Built in the 12th century by the Almohad, it was this ribat that housed the soldiers who went to the holy war against the Christians in Spain. The ribat became ‘Ribat El Fath', ‘Ribat the Victory' and then… Rabat. When Philip III of Spain drove out the Moors, they settled here. Therefore, when you walk about, everything reminds you of Andalusia: the whitewashed walls, the ubiquitous blue cobblestone streets, the heavy wooden doors, and the wrought iron gates.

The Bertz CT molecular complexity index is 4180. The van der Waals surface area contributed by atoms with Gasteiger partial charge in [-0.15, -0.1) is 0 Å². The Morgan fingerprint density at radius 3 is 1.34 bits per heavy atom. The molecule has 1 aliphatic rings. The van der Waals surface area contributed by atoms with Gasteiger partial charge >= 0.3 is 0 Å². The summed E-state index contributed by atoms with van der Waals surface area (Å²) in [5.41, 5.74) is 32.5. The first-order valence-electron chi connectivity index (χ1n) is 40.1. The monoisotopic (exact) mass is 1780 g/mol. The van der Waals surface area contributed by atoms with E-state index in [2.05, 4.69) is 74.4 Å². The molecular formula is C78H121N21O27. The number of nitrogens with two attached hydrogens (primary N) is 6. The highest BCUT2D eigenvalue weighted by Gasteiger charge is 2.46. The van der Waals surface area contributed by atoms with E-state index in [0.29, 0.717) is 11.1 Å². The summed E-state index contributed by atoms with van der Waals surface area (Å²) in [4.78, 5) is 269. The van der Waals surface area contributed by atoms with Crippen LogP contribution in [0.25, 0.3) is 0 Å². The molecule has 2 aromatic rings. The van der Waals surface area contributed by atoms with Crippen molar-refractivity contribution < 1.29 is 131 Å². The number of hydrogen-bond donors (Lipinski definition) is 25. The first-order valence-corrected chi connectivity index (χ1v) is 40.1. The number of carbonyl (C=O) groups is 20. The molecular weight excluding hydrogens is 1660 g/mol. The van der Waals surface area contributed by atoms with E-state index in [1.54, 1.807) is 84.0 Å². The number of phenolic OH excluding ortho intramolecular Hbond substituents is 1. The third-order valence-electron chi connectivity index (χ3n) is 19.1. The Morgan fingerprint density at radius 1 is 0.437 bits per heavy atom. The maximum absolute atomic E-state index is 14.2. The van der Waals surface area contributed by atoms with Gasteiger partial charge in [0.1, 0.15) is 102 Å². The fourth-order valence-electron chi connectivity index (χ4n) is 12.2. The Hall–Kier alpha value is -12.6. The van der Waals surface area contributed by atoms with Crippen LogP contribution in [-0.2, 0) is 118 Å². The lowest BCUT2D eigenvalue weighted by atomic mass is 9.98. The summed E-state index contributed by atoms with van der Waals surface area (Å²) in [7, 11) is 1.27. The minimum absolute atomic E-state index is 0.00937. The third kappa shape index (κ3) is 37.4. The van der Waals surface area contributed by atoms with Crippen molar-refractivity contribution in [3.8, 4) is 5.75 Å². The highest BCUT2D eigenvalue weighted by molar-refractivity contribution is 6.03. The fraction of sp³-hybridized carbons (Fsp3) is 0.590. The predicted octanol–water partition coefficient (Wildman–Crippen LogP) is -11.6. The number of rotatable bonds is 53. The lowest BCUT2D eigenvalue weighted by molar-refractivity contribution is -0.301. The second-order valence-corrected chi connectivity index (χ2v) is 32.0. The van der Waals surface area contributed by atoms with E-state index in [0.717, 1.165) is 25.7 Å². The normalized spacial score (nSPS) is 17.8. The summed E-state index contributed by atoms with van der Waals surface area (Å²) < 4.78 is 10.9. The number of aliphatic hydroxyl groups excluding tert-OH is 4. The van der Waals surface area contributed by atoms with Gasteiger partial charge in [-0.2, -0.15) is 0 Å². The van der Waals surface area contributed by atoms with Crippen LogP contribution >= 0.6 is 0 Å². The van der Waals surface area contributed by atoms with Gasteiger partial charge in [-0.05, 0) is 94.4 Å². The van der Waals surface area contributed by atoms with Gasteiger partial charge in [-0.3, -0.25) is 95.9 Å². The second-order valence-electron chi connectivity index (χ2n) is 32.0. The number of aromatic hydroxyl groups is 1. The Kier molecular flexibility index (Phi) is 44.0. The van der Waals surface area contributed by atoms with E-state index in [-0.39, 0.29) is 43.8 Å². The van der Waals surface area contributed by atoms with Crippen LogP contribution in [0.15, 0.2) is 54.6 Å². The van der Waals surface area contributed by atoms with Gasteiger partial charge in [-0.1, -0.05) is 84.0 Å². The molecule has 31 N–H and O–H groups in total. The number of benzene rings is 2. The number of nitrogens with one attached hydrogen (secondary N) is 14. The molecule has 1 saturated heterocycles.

Subsequently, this impregnable fortress became the haunt of pirates when Rabat was adopted as the headquarters of the gangsters of the sea under the name of ‘Salé-the-New'. It finally took that of ‘Oudaya' when a tribe expelled from Fez settled there in 1833. Meanwhile, the palace was built and it became the first royal residence of the Alawite rulers. Today it houses a museum of antique jewellery and remains popular for its beautiful flower garden.
In the kasbah, all is calm, almost subdued, and relaxing. Its houses are highly sought after by artists for the pleasant appeal of the quarter. Be sure to take Bazzo Street for tea or an orangeade at Café Maure whose panorama overlooks Bab Al Bahr. The view is less exotic than it once was, but it still has its charm.